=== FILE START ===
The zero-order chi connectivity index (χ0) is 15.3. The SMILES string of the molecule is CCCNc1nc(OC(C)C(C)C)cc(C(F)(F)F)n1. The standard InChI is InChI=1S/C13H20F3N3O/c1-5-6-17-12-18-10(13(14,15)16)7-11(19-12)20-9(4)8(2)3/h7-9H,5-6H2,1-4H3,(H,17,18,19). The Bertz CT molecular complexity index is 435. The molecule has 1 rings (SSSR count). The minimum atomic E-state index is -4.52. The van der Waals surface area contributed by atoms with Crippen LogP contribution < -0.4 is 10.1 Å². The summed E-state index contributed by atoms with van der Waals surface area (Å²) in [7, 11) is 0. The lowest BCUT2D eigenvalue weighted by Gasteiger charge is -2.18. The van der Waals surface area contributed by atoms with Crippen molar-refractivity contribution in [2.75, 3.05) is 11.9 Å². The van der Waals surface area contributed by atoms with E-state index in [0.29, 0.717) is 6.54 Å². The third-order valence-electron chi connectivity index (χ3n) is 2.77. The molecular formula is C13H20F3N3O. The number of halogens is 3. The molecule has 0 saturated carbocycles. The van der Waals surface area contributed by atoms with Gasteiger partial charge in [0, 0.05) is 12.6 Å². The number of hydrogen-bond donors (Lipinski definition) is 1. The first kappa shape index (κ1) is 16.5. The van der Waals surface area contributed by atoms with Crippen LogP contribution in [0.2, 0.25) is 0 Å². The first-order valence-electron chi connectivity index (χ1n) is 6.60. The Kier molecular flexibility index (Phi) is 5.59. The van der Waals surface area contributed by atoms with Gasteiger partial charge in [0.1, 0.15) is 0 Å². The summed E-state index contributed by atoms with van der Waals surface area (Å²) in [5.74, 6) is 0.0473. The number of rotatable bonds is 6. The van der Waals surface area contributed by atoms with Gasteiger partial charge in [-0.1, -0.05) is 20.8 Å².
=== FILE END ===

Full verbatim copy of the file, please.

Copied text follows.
The zero-order chi connectivity index (χ0) is 15.3. The SMILES string of the molecule is CCCNc1nc(OC(C)C(C)C)cc(C(F)(F)F)n1. The standard InChI is InChI=1S/C13H20F3N3O/c1-5-6-17-12-18-10(13(14,15)16)7-11(19-12)20-9(4)8(2)3/h7-9H,5-6H2,1-4H3,(H,17,18,19). The Bertz CT molecular complexity index is 435. The molecule has 1 rings (SSSR count). The minimum atomic E-state index is -4.52. The van der Waals surface area contributed by atoms with Crippen LogP contribution < -0.4 is 10.1 Å². The summed E-state index contributed by atoms with van der Waals surface area (Å²) in [7, 11) is 0. The lowest BCUT2D eigenvalue weighted by Gasteiger charge is -2.18. The van der Waals surface area contributed by atoms with Crippen molar-refractivity contribution in [2.75, 3.05) is 11.9 Å². The van der Waals surface area contributed by atoms with E-state index in [0.29, 0.717) is 6.54 Å². The third-order valence-electron chi connectivity index (χ3n) is 2.77. The molecular formula is C13H20F3N3O. The number of halogens is 3. The molecule has 0 saturated carbocycles. The van der Waals surface area contributed by atoms with Gasteiger partial charge in [0, 0.05) is 12.6 Å². The number of hydrogen-bond donors (Lipinski definition) is 1. The first kappa shape index (κ1) is 16.5. The van der Waals surface area contributed by atoms with Crippen LogP contribution in [0.2, 0.25) is 0 Å². The first-order valence-electron chi connectivity index (χ1n) is 6.60. The Kier molecular flexibility index (Phi) is 5.59. The van der Waals surface area contributed by atoms with Gasteiger partial charge in [0.1, 0.15) is 0 Å². The summed E-state index contributed by atoms with van der Waals surface area (Å²) in [5.74, 6) is 0.0473. The number of rotatable bonds is 6. The van der Waals surface area contributed by atoms with Gasteiger partial charge in [-0.1, -0.05) is 20.8 Å².